Fred Lewis Pattee
Bust of Fred Lewis Pattee
|Born||22 March 1863|
Bristol, New Hampshire, U.S.
|Died||May 6, 1950 (aged 87)|
Winter Park, Florida, U.S.
|Alma mater||Dartmouth College (A.B., A.M.)|
|Known for||Penn State Alma Mater|
|Spouse(s)||Anna Lura Plumer|
Grace Gorrell Garee
|Children||Sarah Lewis Pattee|
Fred Lewis Pattee (March 22, 1863 – May 6, 1950) was an American author and scholar of American literature. As a professor of American literature at the Pennsylvania State University, Pattee wrote the lyrics of the Penn State Alma Mater. Pattee is sometimes labeled the "first Professor of American Literature", a position he held at Penn State from 1895 until 1928.
Fred Lewis Pattee was born on March 22, 1863, in Bristol, New Hampshire, to farmer Lewis Franklin Pattee and Mary Philbrick Pattee (née Ingalls). After attending public schools in Bristol and South Alexandria, New Hampshire, in 1881 he entered New Hampton School and completed the college preparatory course in 1884. Pattee enrolled at Dartmouth College, earning a Bachelor of Arts degree in 1888 and a Master of Arts degree in 1891. Despite an interest in becoming a journalist, Pattee entered the teaching profession, first at a New Jersey grammar school. He worked as a school administrator and journalist until becoming an interim faculty member at the Pennsylvania State College's English Department as a substitute for the department's head and sole professor in 1894. He earned a full professorship the following year.
While a professor at the Pennsylvania State College (now Pennsylvania State University), Pattee wrote the lyrics to what is now the Penn State Alma Mater in April 1901 and had them published. Former Pennsylvania Governor and then-President of the Board of Trustees James A. Beaver declared the tune would be Penn State College's official song after it was sung at an alumni dinner in 1901. With Penn State President George W. Atherton's consent, a four-verse version of Pattee's originally six-verse lyrics were adopted as the Penn State Alma Mater.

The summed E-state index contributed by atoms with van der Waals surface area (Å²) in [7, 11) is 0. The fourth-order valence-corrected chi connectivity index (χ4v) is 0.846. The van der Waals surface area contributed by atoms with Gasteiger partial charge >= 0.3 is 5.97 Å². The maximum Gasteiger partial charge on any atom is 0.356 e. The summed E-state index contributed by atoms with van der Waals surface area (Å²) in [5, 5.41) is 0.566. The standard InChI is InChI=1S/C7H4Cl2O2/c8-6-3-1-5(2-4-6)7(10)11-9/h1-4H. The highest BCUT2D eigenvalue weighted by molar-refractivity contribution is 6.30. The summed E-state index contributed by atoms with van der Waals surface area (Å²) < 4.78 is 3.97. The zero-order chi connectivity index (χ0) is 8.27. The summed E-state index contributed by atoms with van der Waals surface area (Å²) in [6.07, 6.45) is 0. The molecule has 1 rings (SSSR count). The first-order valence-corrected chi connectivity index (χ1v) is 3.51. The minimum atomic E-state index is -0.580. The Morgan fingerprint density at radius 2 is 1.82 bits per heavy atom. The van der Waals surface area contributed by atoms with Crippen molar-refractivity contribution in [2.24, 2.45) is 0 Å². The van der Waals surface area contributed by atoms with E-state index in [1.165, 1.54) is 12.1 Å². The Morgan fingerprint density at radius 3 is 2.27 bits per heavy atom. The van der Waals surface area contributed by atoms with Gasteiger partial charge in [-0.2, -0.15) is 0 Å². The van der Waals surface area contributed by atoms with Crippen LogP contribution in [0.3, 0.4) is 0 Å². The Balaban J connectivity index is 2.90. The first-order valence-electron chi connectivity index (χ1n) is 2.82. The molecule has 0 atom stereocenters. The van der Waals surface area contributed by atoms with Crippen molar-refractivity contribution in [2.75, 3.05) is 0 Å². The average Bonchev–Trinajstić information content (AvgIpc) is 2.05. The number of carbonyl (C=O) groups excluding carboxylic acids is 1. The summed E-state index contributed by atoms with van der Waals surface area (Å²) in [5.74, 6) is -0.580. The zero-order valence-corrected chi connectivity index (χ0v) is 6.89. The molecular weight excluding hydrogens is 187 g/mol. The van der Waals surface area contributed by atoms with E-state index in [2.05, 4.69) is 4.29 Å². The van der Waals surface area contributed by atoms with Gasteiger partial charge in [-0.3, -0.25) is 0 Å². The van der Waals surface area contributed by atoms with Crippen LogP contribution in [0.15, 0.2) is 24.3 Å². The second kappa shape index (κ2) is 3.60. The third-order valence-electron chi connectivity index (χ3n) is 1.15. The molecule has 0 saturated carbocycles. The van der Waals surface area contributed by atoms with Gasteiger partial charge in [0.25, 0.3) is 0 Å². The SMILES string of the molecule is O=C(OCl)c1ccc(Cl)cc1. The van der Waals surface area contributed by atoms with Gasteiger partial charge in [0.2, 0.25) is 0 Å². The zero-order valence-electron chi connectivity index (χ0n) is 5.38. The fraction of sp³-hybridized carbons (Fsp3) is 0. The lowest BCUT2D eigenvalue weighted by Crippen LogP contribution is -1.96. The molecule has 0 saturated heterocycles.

As an American literary historian, Pattee's earliest predecessor was John Neal, whose essays in Blackwood's Magazine he collected and published in 1937 in their first bound edition, American Writers: A Series of Papers Contributed to Blackwood's Magazine (1824-1825). He acknowledged Neal's work as “the first attempt anywhere at a history of American literature.”
In his later career, Pattee served as a visiting professor at his alma mater, Dartmouth College (1905), as well as the University of Illinois, Bread Loaf Summer School and Columbia University. Following his retirement from his post as Penn State's Professor of American Literature, Pattee joined the faculty of Rollins College in Florida. He would remain there until his death at age 87 in Winter Park, Florida, on May 6, 1950.
Pattee was married twice, to Anna Lura Plumer and Grace Gorrell Garee, and had one daughter—Sarah Lewis Patee—from his first marriage.
A library was constructed on Penn State's flagship University Park campus from 1937 to 1940, known as Pattee Library, that now forms the west wing of the Pattee and Paterno Libraries, the center of Penn State's library system.
- "Pattee, Fred Lewis". Penn State Libraries. Pennsylvania State University. Archived from the original on 26 July 2014. Retrieved 3 May 2015.
- "The Alma Mater". Pennsylvania State University. Retrieved 5 June 2015.
- Pattee, Fred Lewis (1937). "Preface". In Pattee, Fred Lewis (ed.). American Writers: A Series of Papers Contributed to Blackwood's Magazine (1824-1825). Durham, North Carolina: Duke University Press. p. v.
- Works by Fred Lewis Pattee at Project Gutenberg
- Fred Lewis Pattee papers, 1821-1954 from the Pennsylvania State University Libraries
- A History of American Literature Since 1870 by Fred Lewis Pattee from Project Gutenberg
- Fred Lewis Pattee at the Online Books Page of the University of Pennsylvania Library